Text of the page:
The Naxos CD of Sir Peter Maxwell Davies’ Piano Concerto is a re-release of a Collins Classics disc from 1998 that captured the concerto not long after its 1997 debut – and with soloist Kathryn Stott, for whom the work was written. If Ginastera’s piano concertos tend to be thorny, Davies’ concerto is appealingly direct and much easier to hear, with a fresh directness that nicely complements episodes of youthful enthusiasm that flow surprisingly easily from a composer then in his 60s (Davies was born in 1934). The expansive and multifaceted first movement is succeeded by two more-direct ones, with Stott playing them all with attentiveness and intelligence, and Davies himself leading the Royal Philharmonic Orchestra with skill and very fine attention to the details of orchestration that he, after all, knows inside-out. Also on this CD is a re-release of Davies conducting Worldes Blis, which he wrote from 1966-69 as a combination of medieval plainchant with 20th-century expressionism. Despite its partial foundation in the vocal sphere, this is a wholly orchestral work, its six continuous movements adding up to symphonic length although the work has more the character of a neo-Baroque suite (the slow and very expansive first movement takes up nearly half its total length, a weighting more or less along the lines of what a Baroque Ouverture would receive). Originally released by Collins Classics in 1993, this is a well-recorded performance in which Davies shows himself an adept handler of a fine orchestra where his own music is concerned; and the music itself has a considerable degree of emotional communicativeness.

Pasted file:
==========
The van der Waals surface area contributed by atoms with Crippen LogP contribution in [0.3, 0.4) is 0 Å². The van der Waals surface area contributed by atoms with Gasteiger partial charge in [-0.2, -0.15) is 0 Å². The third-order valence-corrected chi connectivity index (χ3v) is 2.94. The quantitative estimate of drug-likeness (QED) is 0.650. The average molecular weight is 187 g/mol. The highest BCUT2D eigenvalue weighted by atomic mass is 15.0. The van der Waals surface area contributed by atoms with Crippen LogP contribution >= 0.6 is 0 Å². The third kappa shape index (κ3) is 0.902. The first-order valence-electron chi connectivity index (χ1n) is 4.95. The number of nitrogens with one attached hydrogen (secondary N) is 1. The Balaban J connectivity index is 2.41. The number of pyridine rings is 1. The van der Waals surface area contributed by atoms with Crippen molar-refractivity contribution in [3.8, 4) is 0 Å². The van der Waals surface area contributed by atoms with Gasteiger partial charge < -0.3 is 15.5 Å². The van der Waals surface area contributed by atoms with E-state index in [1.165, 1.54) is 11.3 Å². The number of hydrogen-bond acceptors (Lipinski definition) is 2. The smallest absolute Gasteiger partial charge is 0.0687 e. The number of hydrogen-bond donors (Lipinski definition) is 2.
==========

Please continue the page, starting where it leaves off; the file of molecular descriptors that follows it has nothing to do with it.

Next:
Worldes Blis is not a piano work, and neither is the first and most-intriguing piece presented on the second CD of Bartók’s violin-and-piano music by James Ehnes and Andrew Armstrong. That is the Sonata for Solo Violin of 1944, which – like Davies’ Worldes Blis – harks back to earlier times, being highly influenced by Bach’s solo-violin works. This is Bartók’s final completed work, and it is dense and difficult, quite different from the contemporaneous Concerto for Orchestra, making significant demands on performer and listener alike. Although not particularly melodious, or even tonal, it is tightly structured and carries the listener along effectively when it is played as well as Ehnes plays it – he has a natural affinity for Bartók’s music and displays it adeptly again and again in this work and others. The Sonata for Solo Violin employs a full range of violin techniques as well as a full range of compositional ones, and emerges as a major, if little-known, work within Bartók’s oeuvre. The rest of the works on this excellent CD do include piano, with the Third Sonata of 1903 presenting a particularly happy melding of Bartók’s emerging personal style with various throwbacks to an earlier, Brahmsian sensibility. Ehnes is perfectly complemented here by Armstrong, the two performers taking the lead in the sonata at different times with a collaborative feel that seems effortless even though the manifest difficulties of the music mean that cannot be the case. The three remaining pieces here are lighter and far more influenced by folk music – of which, in fact, they are arrangements. Indeed, they are arrangements of arrangements, Hungarian Folksongs and Hungarian Folk Tunes being taken from Bartók’s For Children, while Romanian Folk Dances transcribes a work of the same name that Bartók wrote for solo piano. These three encore-like, suite-like pieces show Bartók’s in-depth attention to folk music while also showcasing the ability of Ehnes and Armstrong to lighten up considerably after the complexities, for violin and piano alike, of the two sonatas that occupy most of the CD.